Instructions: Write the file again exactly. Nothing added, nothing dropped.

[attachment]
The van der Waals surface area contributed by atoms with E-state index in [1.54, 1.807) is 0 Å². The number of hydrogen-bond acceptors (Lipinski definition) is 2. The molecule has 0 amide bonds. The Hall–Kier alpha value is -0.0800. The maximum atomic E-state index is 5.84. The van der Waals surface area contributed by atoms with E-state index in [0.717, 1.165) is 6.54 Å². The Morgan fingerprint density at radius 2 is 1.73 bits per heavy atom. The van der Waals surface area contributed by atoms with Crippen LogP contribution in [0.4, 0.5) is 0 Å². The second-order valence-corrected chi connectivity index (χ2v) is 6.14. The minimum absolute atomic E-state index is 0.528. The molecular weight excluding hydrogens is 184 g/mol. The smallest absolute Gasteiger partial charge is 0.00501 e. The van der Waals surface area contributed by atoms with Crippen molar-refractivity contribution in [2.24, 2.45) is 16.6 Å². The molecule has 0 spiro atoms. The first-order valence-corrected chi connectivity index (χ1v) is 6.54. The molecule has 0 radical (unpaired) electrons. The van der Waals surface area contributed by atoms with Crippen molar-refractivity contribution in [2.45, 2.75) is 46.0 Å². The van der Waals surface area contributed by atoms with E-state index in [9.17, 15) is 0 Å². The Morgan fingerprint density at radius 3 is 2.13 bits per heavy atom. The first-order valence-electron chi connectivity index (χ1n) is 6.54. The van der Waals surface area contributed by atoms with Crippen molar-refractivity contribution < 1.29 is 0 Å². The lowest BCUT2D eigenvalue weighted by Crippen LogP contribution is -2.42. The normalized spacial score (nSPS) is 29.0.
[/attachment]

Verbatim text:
The van der Waals surface area contributed by atoms with E-state index in [1.54, 1.807) is 0 Å². The number of hydrogen-bond acceptors (Lipinski definition) is 2. The molecule has 0 amide bonds. The Hall–Kier alpha value is -0.0800. The maximum atomic E-state index is 5.84. The van der Waals surface area contributed by atoms with E-state index in [0.717, 1.165) is 6.54 Å². The Morgan fingerprint density at radius 2 is 1.73 bits per heavy atom. The van der Waals surface area contributed by atoms with Crippen LogP contribution in [0.4, 0.5) is 0 Å². The second-order valence-corrected chi connectivity index (χ2v) is 6.14. The minimum absolute atomic E-state index is 0.528. The molecular weight excluding hydrogens is 184 g/mol. The smallest absolute Gasteiger partial charge is 0.00501 e. The van der Waals surface area contributed by atoms with Crippen molar-refractivity contribution in [2.24, 2.45) is 16.6 Å². The molecule has 0 spiro atoms. The first-order valence-corrected chi connectivity index (χ1v) is 6.54. The molecule has 0 radical (unpaired) electrons. The van der Waals surface area contributed by atoms with Crippen molar-refractivity contribution in [2.45, 2.75) is 46.0 Å². The van der Waals surface area contributed by atoms with E-state index in [9.17, 15) is 0 Å². The Morgan fingerprint density at radius 3 is 2.13 bits per heavy atom. The first-order valence-electron chi connectivity index (χ1n) is 6.54. The van der Waals surface area contributed by atoms with Crippen molar-refractivity contribution < 1.29 is 0 Å². The lowest BCUT2D eigenvalue weighted by Crippen LogP contribution is -2.42. The normalized spacial score (nSPS) is 29.0.